Turning the Volume Down on Distracted Walking
I always enjoyed a good walk. As a kid, my mom, my brother and I loved taking walks together. It didn’t matter where we would go because it was our time to bond and catch up. It was also a time to learn pedestrian etiquette. Rules, such as paying attention to my surroundings while crossing the street, were ingrained in me. I had been doing this for so long that I had become a pro, or so I thought.
My favorite thing to do while walking by myself was listening to music. I love music. As a child, I was always singing and being scolded by my Aunt Joyce for humming at inappropriate times. But music is soothing to me; it makes me feel happy, playful and, at times, sad. Listening to music and walking seemed, to me, a harmless combination. Needless to say, I soon found out the danger of it.
I was 16 at the time, and although many of my friends were practicing driving, I couldn’t be bothered with it; I preferred walking. I would walk to my friends’ houses, to work or to the grocery store. One Saturday, I volunteered to run errands for my mom, who was too tired from working all week. I got ready and made sure that I had the necessary amount of cash, my grocery list and some comfortable shoes. Before leaving, I made sure to bring my music and headphones along with me. The grocery store was a 30-minute walk from my house, but it was a gorgeous day and I had music for entertainment. I turned the music up, as loud as my ears could take it, and in no time I arrived at the grocery store. My grocery list only included four items and in no more than 10 minutes I was on my way back home.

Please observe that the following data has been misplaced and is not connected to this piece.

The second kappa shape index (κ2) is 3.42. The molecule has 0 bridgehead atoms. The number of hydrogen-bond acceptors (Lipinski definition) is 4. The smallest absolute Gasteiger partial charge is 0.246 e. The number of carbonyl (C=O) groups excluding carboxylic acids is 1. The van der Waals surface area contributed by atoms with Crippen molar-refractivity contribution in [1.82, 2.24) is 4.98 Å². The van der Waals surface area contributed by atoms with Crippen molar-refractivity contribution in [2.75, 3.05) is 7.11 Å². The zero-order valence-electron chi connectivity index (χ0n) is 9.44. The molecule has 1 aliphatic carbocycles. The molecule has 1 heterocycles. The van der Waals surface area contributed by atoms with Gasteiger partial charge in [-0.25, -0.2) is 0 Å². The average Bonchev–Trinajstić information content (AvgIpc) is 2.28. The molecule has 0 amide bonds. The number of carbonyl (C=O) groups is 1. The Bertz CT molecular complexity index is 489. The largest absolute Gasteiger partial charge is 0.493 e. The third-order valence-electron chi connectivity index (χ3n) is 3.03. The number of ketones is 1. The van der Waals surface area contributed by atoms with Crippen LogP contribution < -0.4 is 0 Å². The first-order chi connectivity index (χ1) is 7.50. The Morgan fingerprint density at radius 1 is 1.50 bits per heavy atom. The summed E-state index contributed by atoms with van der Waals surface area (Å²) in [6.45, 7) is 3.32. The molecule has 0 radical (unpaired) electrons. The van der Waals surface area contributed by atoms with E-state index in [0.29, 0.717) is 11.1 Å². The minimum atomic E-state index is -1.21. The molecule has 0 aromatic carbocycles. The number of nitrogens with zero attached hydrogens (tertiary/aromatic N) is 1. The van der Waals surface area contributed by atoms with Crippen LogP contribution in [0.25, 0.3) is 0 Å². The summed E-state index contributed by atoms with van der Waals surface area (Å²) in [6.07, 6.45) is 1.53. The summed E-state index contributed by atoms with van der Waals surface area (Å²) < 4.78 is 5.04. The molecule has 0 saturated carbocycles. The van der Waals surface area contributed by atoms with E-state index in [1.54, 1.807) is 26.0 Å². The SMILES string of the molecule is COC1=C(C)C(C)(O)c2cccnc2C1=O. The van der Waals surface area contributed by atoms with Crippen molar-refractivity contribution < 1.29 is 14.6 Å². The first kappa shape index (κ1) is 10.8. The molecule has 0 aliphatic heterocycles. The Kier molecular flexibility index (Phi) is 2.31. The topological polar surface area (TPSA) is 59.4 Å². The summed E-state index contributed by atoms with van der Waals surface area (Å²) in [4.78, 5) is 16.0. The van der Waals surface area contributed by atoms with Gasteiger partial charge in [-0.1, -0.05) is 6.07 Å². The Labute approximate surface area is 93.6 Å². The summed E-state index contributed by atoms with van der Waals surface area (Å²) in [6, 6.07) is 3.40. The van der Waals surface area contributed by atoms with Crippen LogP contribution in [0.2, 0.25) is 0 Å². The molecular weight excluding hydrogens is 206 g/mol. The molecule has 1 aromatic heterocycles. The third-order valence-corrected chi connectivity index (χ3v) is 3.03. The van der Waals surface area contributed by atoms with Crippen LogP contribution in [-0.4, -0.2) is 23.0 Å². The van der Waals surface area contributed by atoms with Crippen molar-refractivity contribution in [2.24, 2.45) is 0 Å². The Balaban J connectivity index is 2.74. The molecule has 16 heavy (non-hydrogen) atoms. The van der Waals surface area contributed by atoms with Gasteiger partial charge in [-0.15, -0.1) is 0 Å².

I had my grocery bag in my hand and my headphones tightly secured inside my ears. I felt happy and carefree. Before crossing the street, I stopped and quickly glanced to my left and my right.
“Coast is clear,” I thought.
As I made it half way into the crosswalk I realized, too late, that a car had failed to notice me. It took less than a second. I remember the car hitting me, I remember rolling onto the windshield and then falling on the ground. I remember feeling shocked, but aware of what had happened. Almost immediately the driver got out of the car and ran towards me, asking if I was okay. She wanted to take me to the hospital but I assured her that I felt fine. She offered to drive me home and I convinced her otherwise. The accident left only a tiny scar on my left foot, which disappeared after three weeks, but it left me with a permanent feeling of unease when crossing the street.
My experience taught me a few things about how to be safe while walking. I realized that the driver was not the only one to blame. I was distracted by my music, just like most teens. It didn’t occur to me at the time, but being able to hear a car is just as important as being able to see a car. Looking back, here are some tips that could have prevented the incident altogether.
- Cross at traffic signals or crosswalks, when possible
- Look left, right and left again when crossing
- Make eye contact with drivers before crossing
And for me, the best tip that I can give you would be to take off your headphones and take a moment of silence while crossing the street.
More Safety Tips
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